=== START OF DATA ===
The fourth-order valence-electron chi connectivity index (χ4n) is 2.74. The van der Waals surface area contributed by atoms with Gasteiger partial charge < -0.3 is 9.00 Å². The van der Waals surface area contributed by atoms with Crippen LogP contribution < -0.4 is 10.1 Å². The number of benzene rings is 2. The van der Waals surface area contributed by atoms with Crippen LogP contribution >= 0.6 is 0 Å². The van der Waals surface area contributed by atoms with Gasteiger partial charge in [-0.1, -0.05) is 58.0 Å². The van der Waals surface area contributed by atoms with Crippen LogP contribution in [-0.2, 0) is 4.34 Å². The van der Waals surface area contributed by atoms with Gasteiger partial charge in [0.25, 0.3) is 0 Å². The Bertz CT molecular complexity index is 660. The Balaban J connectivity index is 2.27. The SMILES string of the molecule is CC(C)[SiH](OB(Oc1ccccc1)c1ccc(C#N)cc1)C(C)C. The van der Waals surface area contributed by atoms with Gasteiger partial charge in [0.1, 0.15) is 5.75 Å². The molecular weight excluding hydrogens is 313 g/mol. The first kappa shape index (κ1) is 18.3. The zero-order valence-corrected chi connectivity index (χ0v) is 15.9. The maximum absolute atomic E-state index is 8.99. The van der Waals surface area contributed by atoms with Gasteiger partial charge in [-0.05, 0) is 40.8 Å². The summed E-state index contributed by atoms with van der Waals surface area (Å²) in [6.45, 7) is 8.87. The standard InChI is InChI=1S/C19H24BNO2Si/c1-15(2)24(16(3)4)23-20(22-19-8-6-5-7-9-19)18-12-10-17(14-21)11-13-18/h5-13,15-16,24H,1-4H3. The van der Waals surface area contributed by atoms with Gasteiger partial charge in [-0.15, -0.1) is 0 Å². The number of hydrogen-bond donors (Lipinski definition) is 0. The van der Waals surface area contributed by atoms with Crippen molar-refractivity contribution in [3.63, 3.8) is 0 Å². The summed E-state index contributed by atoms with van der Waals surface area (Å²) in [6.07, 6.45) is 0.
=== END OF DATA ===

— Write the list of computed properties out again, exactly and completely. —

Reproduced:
The fourth-order valence-electron chi connectivity index (χ4n) is 2.74. The van der Waals surface area contributed by atoms with Gasteiger partial charge < -0.3 is 9.00 Å². The van der Waals surface area contributed by atoms with Crippen LogP contribution < -0.4 is 10.1 Å². The number of benzene rings is 2. The van der Waals surface area contributed by atoms with Crippen LogP contribution >= 0.6 is 0 Å². The van der Waals surface area contributed by atoms with Gasteiger partial charge in [-0.1, -0.05) is 58.0 Å². The van der Waals surface area contributed by atoms with Crippen LogP contribution in [-0.2, 0) is 4.34 Å². The van der Waals surface area contributed by atoms with Gasteiger partial charge in [0.25, 0.3) is 0 Å². The Bertz CT molecular complexity index is 660. The Balaban J connectivity index is 2.27. The SMILES string of the molecule is CC(C)[SiH](OB(Oc1ccccc1)c1ccc(C#N)cc1)C(C)C. The van der Waals surface area contributed by atoms with Gasteiger partial charge in [0.1, 0.15) is 5.75 Å². The molecular weight excluding hydrogens is 313 g/mol. The first kappa shape index (κ1) is 18.3. The zero-order valence-corrected chi connectivity index (χ0v) is 15.9. The maximum absolute atomic E-state index is 8.99. The van der Waals surface area contributed by atoms with Gasteiger partial charge in [-0.05, 0) is 40.8 Å². The summed E-state index contributed by atoms with van der Waals surface area (Å²) in [6.45, 7) is 8.87. The standard InChI is InChI=1S/C19H24BNO2Si/c1-15(2)24(16(3)4)23-20(22-19-8-6-5-7-9-19)18-12-10-17(14-21)11-13-18/h5-13,15-16,24H,1-4H3. The van der Waals surface area contributed by atoms with Gasteiger partial charge in [-0.15, -0.1) is 0 Å². The number of hydrogen-bond donors (Lipinski definition) is 0. The van der Waals surface area contributed by atoms with Crippen molar-refractivity contribution in [3.63, 3.8) is 0 Å². The summed E-state index contributed by atoms with van der Waals surface area (Å²) in [6.07, 6.45) is 0.